Here is another example from the list of “things that we saw coming, but nobody cared.” Credit card companies are suffering from record default rates. In the fourth quarter of 2008, credit card companies charged off – declared as uncollectible – a whopping 6.3 percent of their debt. Aside from a fluke spike in the data in the first quarter of 2002, this was the largest charge-off rate since the Federal Reserve began collecting these data in 1980.
Interestingly, these record setting losses for credit card lenders come after the punitive changes to the bankruptcy code were supposed to weed out the “deadbeat” borrowers and lead to lower default rates. Apparently, things did not work out as planned.
The credit card quality continued to deteriorate for a number of reasons. First, credit card lenders happily filled the void left by less access to mortgages starting in early 2006, as my colleague Tim Westrich and I documented in a report for the Center for American Progress last year. Credit card lenders expanded their business when everybody who had paid any attention knew that the overall credit quality was already deteriorating.
Second, people borrowed money because they had to. The argument that all forms of household debt, including credit cards, were caused by irresponsible borrowers has never jibed with the data. For instance, data from the Federal Reserve’s Survey of Consumer Finances show that families became less accepting of debt for conspicuous consumption over time. Also, irresponsibility cannot explain why the growth rate in debt abruptly changed after 2001. Interest rates after all fell much more slowly in the 2000s than in the 1990s. And finally, people would have to plaster the walls of their homes with plasma screen TVs, have a different iPod for every day of the year, and rent out storage units for all of their new designer wardrobes to explain the enormous additional debt that families have taken on.
Third, credit card companies milked every last dollar out of their preferred customers, the so-called “revolvers” – people who carry a balance and make some payments. Higher interest rates, increased fees, and fewer perks were typically in store for these card holders when defaults surged. The only problem with this strategy is that it will lead to an acceleration of credit card default, especially in a recession. Still, a number of credit card companies are raising their fees, cutting back on perks associated with their cards, and raising interest rates right now, even though consulting firms already estimate that the average chare off rate could go as high as 8 percent to 9 percent this year. Apparently, bilking the customer in the current quarter beats making sure that the customer can still pay the bills next quarter.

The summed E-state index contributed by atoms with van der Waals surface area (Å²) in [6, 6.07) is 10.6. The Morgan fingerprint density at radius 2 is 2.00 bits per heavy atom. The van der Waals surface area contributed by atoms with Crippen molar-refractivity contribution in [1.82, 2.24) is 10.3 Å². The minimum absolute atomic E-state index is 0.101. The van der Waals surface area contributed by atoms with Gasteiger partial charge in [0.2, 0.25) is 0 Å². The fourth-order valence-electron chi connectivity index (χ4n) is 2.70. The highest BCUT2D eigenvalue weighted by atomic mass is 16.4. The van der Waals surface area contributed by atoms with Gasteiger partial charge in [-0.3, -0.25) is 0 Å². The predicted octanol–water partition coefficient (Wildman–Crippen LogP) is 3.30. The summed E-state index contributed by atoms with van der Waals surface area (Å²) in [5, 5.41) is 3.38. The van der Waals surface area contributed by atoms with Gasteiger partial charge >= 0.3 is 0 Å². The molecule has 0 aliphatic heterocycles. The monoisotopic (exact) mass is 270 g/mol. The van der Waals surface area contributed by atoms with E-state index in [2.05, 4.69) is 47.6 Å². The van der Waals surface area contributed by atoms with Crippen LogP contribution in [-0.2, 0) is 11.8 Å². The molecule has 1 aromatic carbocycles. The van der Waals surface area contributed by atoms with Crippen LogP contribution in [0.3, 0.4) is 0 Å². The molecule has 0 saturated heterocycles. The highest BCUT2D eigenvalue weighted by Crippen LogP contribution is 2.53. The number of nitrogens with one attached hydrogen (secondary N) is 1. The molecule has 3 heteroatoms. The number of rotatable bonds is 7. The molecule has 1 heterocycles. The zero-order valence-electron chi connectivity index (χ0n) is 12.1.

Some lenders, though, are trying to clean their balance sheet by getting rid of a selection of risky borrowers, such as American Express with its announcement to pay certain borrowers $300 if they pay off their balance and close their accounts before a specific date. They are probably not doing this out of the goodness of their hearts. Rather, having a lot of bad debt out there could cost them a hefty chunk of change. American Express already disclosed a net charge off rate of 8.7 percent in February 2009. A substantial amount of credit card debt, though, is securitized. When the excess returns on the securitized funds – earnings for investors – shrink far enough because of a rise in defaults, the investors can ask for more cash from the credit card lender or, in extreme cases, demand their money back. The term liquidity crunch probably does not aptly describe what this would mean for credit card companies.
The worst part of this crisis is that it was foreseeable. For decades, credit card companies have layered fees and excessive interest rates on their borrowers. Instead of addressing the consequences of high, complex, poorly understood credit card costs, though, the high default rates were simply explained away by declaring defaulting borrowers as deadbeats. Now that there won’t be another round of bankruptcy reform that could be sold as salvation, credit card lenders will have to come to terms with the fact that their practices were actually detrimental to their own financial health.